To get the best out of Harbhajan you have to use him like a field marshal uses his most potent weapon; the way he was used when the Sri Lankan openers had hit 60 in 7 overs and it was still the first power play. It was Dhoni who let Harbhajan down at Centurion and not the other way round.

I don’t know if Rohit Sharma was available for selection but he’s played 41 matches and has four fifties to his name. The simple reason that he had in the company of Tendulkar guided India home in a tense one-day final against Australia in Sydney should have been reason enough to consider his case seriously.

The quality that Rohit would have brought to the team apart from his obvious batting talent was his experience and unruffled temperament. India was in a solid position when Kohli came up the order but his inexperience and not his form let him and the team down. Another six or seven overs later he could have pulled that risk easily.

Inexperience sees the five dot balls while experience knows that there is a long way to go and numerous opportunities to cash in will come. Inexperience is a lack of awareness of the state of the game while experience is exactly the opposite.

Raina would have been a much better promotion; the left right combination would have made it difficult for the spinners to choke runs. His natural ability to strike the balls in his zone would have been an added advantage.

The Centurion game was decided in the passive period between the 15th and the 25th overs. Pakistan was under the pump at 65 for 3 after the 15th over and they crept to 108 for 3 by the half way mark; 43 runs without losing a wicket. India was 97 for 2 at the end of the 15th over and by the end of the 25th they were 138 for 4; 41 runs and two big wickets.

Dhoni used the most ineffective bowlers at his disposal when Pakistan was reeling under pressure and Younis used his most effective bowlers when India would have been content to develop a sedate partnership. Ajmal and Afridi would not have been as effective if Younis had allowed a few overs to pass with just containing the batsmen as his motive. A set Kohli with Dravid would have played them much more effectively.

The most consistently-successful part-time bowler coming into the series was Suresh Raina; yet Dhoni didn’t give him the ball and preferred to experiment with Kohli and Pathan at a critical juncture.

The ice-cool Mahendra Singh Dhoni had a bad tournament; an awful one in fact. He knew exactly that his attack had no bite except Harbhajan; he needed Amit Mishra in the playing XI and also a replacement for RP. He could afford to be a batsman less and play Kohli at number 6 with Harbhajan to follow. Now he can just hope and pray for the Gods of fortune to oblige.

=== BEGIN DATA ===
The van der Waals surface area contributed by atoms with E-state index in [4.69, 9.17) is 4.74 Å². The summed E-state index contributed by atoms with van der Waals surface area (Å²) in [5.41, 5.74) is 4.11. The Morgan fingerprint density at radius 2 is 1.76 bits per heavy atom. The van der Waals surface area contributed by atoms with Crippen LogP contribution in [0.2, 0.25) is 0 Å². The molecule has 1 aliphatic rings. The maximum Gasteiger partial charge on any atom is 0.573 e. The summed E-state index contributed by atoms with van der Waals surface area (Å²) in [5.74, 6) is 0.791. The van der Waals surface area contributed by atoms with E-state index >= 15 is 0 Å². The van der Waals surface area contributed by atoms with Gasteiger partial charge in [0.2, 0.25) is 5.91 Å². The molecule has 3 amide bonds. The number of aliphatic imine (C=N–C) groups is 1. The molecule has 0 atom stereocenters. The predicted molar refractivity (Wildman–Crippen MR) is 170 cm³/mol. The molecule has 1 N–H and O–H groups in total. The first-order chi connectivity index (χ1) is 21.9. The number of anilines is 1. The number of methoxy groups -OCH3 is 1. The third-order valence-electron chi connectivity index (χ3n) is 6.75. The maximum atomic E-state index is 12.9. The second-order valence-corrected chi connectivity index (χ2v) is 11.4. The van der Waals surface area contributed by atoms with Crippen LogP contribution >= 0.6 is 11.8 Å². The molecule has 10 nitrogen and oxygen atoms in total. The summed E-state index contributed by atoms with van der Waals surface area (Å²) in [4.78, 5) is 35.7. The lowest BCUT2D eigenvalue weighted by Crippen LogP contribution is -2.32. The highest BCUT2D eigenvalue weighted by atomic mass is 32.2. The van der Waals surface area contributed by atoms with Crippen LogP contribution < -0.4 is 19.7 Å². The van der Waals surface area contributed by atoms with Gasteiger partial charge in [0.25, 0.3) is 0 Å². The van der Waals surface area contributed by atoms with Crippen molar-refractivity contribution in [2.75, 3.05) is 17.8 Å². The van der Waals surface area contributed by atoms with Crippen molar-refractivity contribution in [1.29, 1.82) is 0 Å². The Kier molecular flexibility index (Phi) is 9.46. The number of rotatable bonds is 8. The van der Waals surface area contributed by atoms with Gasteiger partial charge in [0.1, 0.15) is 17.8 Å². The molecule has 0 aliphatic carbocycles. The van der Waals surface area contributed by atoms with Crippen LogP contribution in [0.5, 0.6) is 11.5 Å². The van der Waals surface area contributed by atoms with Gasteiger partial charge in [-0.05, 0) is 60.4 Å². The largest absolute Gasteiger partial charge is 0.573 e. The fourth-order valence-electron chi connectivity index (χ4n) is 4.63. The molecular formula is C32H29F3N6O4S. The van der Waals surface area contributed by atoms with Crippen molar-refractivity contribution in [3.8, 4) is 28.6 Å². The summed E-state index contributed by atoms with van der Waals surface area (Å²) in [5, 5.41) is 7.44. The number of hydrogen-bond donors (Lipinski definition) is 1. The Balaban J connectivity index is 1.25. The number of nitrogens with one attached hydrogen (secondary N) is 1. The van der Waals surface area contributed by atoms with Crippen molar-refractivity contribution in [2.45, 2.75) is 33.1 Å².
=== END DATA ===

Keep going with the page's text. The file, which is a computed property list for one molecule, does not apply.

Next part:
Dhoni Got It All Wrong At Centurion

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It was a good solid performance from Pakistan; they were 3 wickets down without too many runs on the board at the 15 over mark but they clawed their way back to a position of dominance on the back of one solid partnership. The partnership was built with sensible and gritty old-fashioned cricketing sense. Pakistan also fought their way back despite giving a multitude of free hits when India was trying to make a match of it later. The two run-outs sum up the story for India: Gambhir’s was the start of self-destruction and Dravid’s was the end of it.

Indian captain Dhoni said that the team bowled poorly and he felt that he was not one or two but three bowlers short. There were problems but not of this magnitude. At 65 for 3 at the end of the 15th over, India was just a wicket away from ensuring that Pakistan plays in a consolidation mode.

And at that time the ball went to Virat Kohli and Yusuf Pathan. And between the two part-timers and an over or two by the seamers the game moved on till the 25th over. In a pressure situation you can get a few overs out of your part-timers; and if that was the thinking it worked as just about 43 runs were taken in those 10 overs.

It also ensured that Shoaib Malik and Mohammad Yousuf were nicely settled before your attacking bowler was introduced in the 26th over. It was a different ball game now and both players were content to pick runs without risking much. Then they took the attack to the Indian camp as one bowler after the other was put to sword. When India finally managed a breakthrough, the brilliant 206-run partnership had taken Pakistan to 271 with four overs still remaining. Malik made a very good hundred and Yousuf was gone in high eighties.